halloween teens

Posted by & filed under Dental Hygiene, General Dental Articles.

With Halloween just around the corner, we hope all of our patients and neighbors are ready for a night of ghouls and ghosts, witches and wizards, and tricks or treats. When it comes to those treats, the team at our dental office in Buckhead has a few pointers for what may be best left behind, especially for those who wear braces. Check out our guide to braces-friendly candy below.

Best Choices

  • Chocolate Bars – You can’t go wrong with some pure, delicious chocolate. Whether you choose a candy bar or perhaps a Hershey’s Kiss, chocolate dissolves quickly and is safe for braces. If you’re lucky enough to score a full-size candy bar, we encourage you to cut it up into smaller pieces to reduce the risk of damaging the braces on your front teeth as you bite into it.
  • Peanut Butter Cups – Another scrumptious yet safe option for braces are peanut butter cups. Their smooth consistency makes chewing very easy with really no concern of breaking a bracket or wire.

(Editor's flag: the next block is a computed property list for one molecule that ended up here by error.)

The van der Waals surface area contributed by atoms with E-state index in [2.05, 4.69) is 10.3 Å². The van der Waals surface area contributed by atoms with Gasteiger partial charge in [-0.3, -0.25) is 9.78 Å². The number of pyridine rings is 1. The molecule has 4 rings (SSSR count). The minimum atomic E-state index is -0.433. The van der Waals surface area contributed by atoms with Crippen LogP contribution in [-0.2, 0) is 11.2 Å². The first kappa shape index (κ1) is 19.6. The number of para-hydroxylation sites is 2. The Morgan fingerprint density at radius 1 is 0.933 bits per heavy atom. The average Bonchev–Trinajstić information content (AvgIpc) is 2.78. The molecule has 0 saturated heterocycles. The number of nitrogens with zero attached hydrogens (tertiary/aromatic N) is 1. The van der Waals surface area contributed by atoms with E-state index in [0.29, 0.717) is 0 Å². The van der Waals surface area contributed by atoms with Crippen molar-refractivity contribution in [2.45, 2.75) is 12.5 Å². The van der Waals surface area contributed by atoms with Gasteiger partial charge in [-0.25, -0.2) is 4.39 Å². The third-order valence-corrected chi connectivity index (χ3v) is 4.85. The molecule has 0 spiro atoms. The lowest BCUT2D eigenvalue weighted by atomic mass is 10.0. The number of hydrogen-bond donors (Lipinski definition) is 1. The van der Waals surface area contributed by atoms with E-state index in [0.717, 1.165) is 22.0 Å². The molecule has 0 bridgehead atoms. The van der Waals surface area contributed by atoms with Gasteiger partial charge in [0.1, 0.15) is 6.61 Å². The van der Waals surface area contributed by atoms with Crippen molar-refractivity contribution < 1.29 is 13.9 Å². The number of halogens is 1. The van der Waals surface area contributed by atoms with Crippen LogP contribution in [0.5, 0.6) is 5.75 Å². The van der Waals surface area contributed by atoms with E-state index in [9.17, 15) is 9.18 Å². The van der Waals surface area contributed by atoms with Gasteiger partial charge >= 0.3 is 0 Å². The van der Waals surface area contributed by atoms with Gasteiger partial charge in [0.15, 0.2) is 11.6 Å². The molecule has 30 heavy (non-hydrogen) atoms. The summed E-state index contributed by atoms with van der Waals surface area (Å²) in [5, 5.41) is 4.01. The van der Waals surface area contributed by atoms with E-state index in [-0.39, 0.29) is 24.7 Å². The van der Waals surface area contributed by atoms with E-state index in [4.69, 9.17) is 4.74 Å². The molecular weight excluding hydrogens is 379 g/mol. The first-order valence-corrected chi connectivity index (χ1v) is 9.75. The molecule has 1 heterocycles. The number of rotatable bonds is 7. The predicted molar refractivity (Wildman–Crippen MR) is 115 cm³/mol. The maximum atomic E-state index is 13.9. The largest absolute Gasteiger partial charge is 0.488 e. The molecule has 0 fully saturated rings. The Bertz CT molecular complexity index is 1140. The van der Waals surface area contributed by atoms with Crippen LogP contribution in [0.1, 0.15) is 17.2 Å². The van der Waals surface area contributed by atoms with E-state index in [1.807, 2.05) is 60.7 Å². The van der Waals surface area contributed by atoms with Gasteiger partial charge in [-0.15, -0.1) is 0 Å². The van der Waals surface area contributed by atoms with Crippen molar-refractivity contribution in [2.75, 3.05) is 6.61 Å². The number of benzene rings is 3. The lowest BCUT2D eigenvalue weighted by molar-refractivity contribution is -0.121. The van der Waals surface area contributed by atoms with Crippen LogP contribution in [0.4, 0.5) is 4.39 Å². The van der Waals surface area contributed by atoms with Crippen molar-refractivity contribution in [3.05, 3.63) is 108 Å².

• Milky Ways – Although these candy bars contain caramel (more on that in a bit), Milky Ways are still soft enough for braces wearers to enjoy.

Important Note: All of these options are safe as long as they’re not frozen. Frozen chocolate bars and peanut butter cups make the texture too hard to bite and chew safely.

Worst Choices

  • Hard Candy – Candy that falls under this category can be both all right for braces and potentially damaging. Hard candies that allow you to suck on them over time, reducing their size and making them less dangerous for braces, may be ok to enjoy. However, it increases the time your teeth are exposed to the sugar which may put you at greater risk for decay.
  • Gooey Gum – When you first got your braces you were probably told to avoid gum. That rule doesn’t change during Halloween. Chewing gum can bend your wires, and that’s particularly concerning. When a wire is placed by your doctor, it’s put on in such a way that gently moves your teeth into the desired position. However, if the wire bends, your teeth tend to follow the direction of the wire instead of its original path. This can actually prolong treatment.
  • Sticky Sweets – Things like caramels, gummies, taffy, and similar candies are almost sure to cause some trouble. Sticky sweets and their tacky consistency not only tend to bend wires, they’re also bad for your teeth in general. The stickiness allows the sugars to stay attached to teeth longer, again increasing your risk for decay.